At the end of the chapter, Warren comes back to the bill. The only Senator who received more from the banking industry than Hillary was also one of the supporters of the bill, Charles Schumer (D-NY). He ran on a pro-choice platform, which had attracted a number of women to vote for him. Pro-choice groups had sued some law-violating abortion clinic protestors, won, and then lost again when the protesters declared bankruptcy and refused to pay. So the women organized and demanded that Schumer put something in the bill to make it harder for these protesters, specifically, to discharge the judgments against them by declaring bankruptcy. And so he did (http://thomas.loc.gov/cgi-bin/bdquery/z?d103:h.r.796:).

What's really hilarious about it is that, at this point, the uberconservative prolifers were obliged to withdraw their support, while the prochoicers all over the nation threatened to withdraw their support from any candidate who tried to take the provision out of the bill. Warren's summary: "Ultimately, two strange bedfellows—a small group of socially conservative Republicans and a handful of progressive Democrats—gathered enough momentum to defeat the bankruptcy bill against the best-financed lobbying campaign of the 107th Congress."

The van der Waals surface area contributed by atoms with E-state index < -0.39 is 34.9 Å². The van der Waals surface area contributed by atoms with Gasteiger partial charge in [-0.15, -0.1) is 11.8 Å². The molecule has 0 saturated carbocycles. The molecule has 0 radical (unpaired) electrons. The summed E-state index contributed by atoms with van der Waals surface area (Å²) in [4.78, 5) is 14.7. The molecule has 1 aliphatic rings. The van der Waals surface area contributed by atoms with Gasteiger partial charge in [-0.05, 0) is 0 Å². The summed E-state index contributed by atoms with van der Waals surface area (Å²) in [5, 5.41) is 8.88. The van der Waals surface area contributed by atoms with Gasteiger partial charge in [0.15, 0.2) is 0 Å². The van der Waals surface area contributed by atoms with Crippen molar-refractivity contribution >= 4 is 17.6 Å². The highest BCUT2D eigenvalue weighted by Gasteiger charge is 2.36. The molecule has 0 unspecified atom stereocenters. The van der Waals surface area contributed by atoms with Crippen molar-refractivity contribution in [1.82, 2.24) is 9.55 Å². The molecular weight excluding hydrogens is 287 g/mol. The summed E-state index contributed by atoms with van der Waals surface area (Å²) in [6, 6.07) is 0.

It eventually passed in 2005 (http://en.wikipedia.org/wiki/Bankruptcy_Abuse_Prevention_and_Consumer_Protectio n_Act), two years after Warren's book came out, and it doesn't seem to be all that different from the original. It's even called the 'bankruptcy reform and consumer protection act', and Warren made a mockery of that one in 2003 as well. It's kinda like the Clear Skies thing. The banking industry lobby, called the National Consumer Bankruptcy Coalition, had tried to convince people that the new laws would save each American $550. But that is based on a cost to the creditors that was 1) wildly inflated and 2) never intended to be returned to the consumer by way of less fees or lower interest rates. It was intended to be returned to the profit margin of the companies lobbying for the bill. And so it was passed, and it played a part in the 2007 blow-up of the subprime market.


Was it really a hijack? I did talk about abortion activists. :D

02-03-2012, 02:52 PM
One could argue that Hillary didnt flipflop but really just fought for her constituents (which, at that point included the NYC financial district where those companies were based)...one could argue.

I wouldn't but one could argue that way if they chose.

Gilshalos Sedai
02-03-2012, 02:54 PM
LOL, Sounds like an interesting book, if dry. I may have to find it. When I get to read for more than research purposes, that is.